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Arsenio Dominguez wins vote to become next IMO secretary-general

Panama secures 21 votes in fourth round to defeat candidates from Finland and Türkiye for the top diplomatic job in shipping

‘I’m not afraid of disturbing things a little bit to actually get change,’ says Arsenio Dominguez, who is currently the director of the IMO’s marine environment division

ARSENIO Dominguez, the candidate from Panama, has been elected as secretary-general of the International Maritime Organization after voting today went to a fourth round.

Dominguez, 52, who works at the secretariat as director of the marine environment division, was one of six candidates standing for the top diplomatic job in shipping.

“I'm not afraid of disturbing things a little bit to actually get change,” he said in an interview immediately after his election.

The three female candidates, Dr Cleopatra Doumbia-Henry (Dominica), Nancy Karigithu (Kenya), and Minna Kivimäki (Finland), were eliminated in the first, second and final rounds respectively.

A seventh candidate, Moin Ahmed from Bangladesh, withdrew in the opening moments of the council vote this morning.

Before the vote, Dominguez told delegates that he was “ready to start delivering from the first day” and “in me you are voting for the right secretary-general for right now”.



Panama secured 11 votes in the first round, followed by Turkey with 10 votes from the 40-member IMO Council, with Dominica’s candidate Dr Cleopatra Doumbia-Henry eliminated.

Dominguez then picked up Dominica’s three votes and another from Kenya in the second round to secure 15, which saw Karigithu eliminated with four votes.

Kenya’s votes were then split between Panama and Finland, and China (Zhang Xiaojie), with five votes, was removed in the third round.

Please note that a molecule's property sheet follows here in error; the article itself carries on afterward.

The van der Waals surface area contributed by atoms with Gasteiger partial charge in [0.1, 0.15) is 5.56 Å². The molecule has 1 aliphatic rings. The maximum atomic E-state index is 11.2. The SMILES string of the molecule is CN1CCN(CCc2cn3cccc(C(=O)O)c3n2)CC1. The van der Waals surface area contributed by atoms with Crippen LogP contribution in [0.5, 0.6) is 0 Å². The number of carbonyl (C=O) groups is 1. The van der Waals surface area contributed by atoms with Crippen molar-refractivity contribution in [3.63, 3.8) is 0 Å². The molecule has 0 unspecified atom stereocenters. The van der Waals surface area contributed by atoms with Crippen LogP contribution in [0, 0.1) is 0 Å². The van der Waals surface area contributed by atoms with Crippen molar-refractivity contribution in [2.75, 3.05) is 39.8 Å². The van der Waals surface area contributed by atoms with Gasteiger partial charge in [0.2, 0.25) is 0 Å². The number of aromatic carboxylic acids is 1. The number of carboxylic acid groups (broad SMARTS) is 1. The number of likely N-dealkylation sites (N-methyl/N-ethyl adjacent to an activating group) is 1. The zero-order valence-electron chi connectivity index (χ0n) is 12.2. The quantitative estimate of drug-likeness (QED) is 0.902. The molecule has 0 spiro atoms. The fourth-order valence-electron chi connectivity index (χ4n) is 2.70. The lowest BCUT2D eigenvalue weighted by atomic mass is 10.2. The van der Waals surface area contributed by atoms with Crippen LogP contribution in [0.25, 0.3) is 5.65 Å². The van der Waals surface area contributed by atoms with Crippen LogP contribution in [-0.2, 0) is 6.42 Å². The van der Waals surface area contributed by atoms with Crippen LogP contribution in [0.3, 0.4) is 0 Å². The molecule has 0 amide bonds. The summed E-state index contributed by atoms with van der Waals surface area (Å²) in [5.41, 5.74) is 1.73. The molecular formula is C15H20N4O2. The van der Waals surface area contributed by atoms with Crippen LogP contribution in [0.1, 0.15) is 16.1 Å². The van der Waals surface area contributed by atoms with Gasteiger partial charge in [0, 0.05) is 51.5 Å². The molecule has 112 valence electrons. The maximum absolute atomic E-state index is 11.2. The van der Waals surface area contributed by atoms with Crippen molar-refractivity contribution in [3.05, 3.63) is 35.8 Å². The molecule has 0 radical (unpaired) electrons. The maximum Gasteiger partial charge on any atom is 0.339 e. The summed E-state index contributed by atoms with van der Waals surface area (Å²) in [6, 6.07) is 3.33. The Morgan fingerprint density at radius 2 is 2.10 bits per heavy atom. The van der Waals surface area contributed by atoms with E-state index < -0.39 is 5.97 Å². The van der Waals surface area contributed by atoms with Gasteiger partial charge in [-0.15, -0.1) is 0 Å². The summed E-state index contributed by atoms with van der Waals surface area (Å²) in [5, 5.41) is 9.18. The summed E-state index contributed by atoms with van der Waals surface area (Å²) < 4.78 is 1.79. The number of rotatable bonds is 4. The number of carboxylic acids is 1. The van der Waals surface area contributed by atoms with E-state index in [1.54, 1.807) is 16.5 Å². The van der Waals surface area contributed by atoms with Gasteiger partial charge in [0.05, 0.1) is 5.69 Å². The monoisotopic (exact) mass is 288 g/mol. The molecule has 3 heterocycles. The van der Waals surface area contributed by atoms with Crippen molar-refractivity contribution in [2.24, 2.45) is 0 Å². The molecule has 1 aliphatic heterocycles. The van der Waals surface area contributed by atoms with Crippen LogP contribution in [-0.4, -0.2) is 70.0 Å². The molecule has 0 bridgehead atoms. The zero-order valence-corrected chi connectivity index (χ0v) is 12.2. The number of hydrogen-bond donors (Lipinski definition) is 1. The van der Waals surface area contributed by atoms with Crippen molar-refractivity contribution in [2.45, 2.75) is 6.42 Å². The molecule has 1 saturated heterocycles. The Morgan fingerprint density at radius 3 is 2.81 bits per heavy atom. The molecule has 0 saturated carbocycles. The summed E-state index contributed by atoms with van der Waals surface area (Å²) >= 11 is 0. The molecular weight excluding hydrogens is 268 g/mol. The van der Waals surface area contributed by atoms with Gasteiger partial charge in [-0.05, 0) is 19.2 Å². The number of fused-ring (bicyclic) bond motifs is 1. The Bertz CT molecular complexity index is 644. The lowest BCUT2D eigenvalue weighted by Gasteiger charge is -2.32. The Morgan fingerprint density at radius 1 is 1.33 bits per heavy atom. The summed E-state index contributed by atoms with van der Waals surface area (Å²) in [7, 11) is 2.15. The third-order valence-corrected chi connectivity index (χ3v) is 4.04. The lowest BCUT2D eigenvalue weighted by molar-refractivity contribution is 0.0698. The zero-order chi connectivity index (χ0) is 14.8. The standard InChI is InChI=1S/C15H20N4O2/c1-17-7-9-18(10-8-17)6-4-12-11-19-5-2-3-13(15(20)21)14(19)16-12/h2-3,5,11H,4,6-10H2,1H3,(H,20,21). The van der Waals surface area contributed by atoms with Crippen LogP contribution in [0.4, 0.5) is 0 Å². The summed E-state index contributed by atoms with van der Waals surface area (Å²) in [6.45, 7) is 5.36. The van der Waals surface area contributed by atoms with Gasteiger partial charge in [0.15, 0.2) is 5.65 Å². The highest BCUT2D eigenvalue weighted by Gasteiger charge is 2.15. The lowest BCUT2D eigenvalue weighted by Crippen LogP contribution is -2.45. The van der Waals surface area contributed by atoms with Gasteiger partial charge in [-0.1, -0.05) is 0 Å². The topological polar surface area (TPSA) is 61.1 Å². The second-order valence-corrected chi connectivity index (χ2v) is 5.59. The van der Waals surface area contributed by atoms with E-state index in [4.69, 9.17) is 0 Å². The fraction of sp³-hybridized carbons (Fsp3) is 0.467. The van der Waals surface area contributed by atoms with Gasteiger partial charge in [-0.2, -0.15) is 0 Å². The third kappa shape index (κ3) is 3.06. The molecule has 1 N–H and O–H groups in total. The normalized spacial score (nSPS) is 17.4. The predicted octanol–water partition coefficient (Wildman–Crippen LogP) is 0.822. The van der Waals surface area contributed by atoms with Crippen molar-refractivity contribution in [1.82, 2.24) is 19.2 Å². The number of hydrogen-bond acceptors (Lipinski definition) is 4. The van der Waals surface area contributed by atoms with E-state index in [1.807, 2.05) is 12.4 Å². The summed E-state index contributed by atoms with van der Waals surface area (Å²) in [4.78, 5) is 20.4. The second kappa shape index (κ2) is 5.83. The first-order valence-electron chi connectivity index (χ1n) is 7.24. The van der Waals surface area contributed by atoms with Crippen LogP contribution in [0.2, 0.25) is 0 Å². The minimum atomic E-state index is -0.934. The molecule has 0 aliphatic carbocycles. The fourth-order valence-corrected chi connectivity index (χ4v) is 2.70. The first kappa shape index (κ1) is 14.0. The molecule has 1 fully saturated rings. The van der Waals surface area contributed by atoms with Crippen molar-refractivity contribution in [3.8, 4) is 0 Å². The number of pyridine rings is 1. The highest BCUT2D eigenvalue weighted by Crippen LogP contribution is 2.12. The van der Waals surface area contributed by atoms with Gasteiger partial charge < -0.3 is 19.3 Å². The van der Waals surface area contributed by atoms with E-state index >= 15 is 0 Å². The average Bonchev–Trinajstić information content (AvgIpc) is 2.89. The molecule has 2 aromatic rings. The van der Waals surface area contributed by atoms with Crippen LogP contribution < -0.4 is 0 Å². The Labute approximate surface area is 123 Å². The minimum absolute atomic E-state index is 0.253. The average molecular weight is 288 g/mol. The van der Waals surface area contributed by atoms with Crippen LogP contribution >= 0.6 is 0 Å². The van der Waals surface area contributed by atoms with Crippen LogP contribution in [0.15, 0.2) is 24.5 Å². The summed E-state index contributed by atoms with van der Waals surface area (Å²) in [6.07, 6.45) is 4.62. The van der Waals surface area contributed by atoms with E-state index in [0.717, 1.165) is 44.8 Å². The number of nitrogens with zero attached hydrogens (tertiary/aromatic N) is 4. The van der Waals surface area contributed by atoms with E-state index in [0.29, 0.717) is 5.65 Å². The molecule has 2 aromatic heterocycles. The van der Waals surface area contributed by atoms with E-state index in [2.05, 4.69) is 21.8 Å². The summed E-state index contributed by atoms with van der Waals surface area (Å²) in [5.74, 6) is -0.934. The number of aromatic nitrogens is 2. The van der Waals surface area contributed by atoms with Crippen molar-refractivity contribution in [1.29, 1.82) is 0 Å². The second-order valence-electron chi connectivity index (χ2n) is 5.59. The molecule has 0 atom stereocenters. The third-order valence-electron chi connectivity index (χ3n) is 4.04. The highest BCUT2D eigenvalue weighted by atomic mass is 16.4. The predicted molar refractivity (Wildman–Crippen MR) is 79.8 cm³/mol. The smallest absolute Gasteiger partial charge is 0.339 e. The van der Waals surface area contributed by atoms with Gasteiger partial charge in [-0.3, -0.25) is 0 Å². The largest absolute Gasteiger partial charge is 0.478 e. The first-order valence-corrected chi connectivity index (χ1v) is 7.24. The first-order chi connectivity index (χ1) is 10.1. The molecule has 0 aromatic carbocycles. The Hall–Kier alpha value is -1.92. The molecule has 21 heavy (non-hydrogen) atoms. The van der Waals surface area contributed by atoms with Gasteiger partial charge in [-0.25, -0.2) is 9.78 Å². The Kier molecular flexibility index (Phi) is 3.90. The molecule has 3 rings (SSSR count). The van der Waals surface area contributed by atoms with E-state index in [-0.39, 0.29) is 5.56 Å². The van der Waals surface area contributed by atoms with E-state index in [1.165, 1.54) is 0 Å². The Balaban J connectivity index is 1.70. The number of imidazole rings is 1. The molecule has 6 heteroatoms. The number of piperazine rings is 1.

The final vote was Dominguez with 21, Finland with eight and Türkiye’s candidate with 11.

Dominguez who has a degree as a naval architect, has been at the secretariat for more than a decade and began his maritime career working in a ship repair yard in Panama.

He moved to London in 1998 and represented Panama at the IMO, in addition to work for a division of the Panama Maritime Authority.

Immediately after the election concluded around lunchtime, Dominguez said that coming from a country with the world’s largest flag registry was one of the weaknesses of his campaign.

“The constant comments and criticisms were that IMO has too much influence from the industry.

“I always worked on reiterating (during) my campaign is my impartiality, and transparency,” he said.

Dominguez aimed to make the IMO more outward looking, promising to “bring solutions from day one”.

“Our communication is not reaching out to the right people, or we're not communicating properly … and we get to defensive, and we need to take on board that sometimes the criticism is valid, and we actually have to act upon it,” he said.

Part of Panama’s pitch was Dominguez success as director of the marine environment division in helping the 175 member states find consensus to agree a revised greenhouse gas emissions reductions strategy at the IMO two weeks ago.

His four-year appointment begins on January 1, with the winner to succeed the incumbent over the past eight years, South Korea’s Kitack Lim.

The IMO must take critical decisions over the next four years, amid heavy criticism that the pace of decarbonisation regulation will compromise the United Nations agency’s role as an international regulator.

The secretary-general will not only set the tone at the secretariat, but as the public face of the IMO, he must bridge divisions and steer a course that will keep the IMO relevant and respected.

As most secretary-generals are re-elected for a second term, the successful candidate will take the IMO through key climate change regulations in shipping and other challenges, such as autonomous shipping, a looming seafarer shortfall, as well as digitalisation and other internal reorganisations.


Listen to Lloyd's List's interview with Arsenio Dominguez here:

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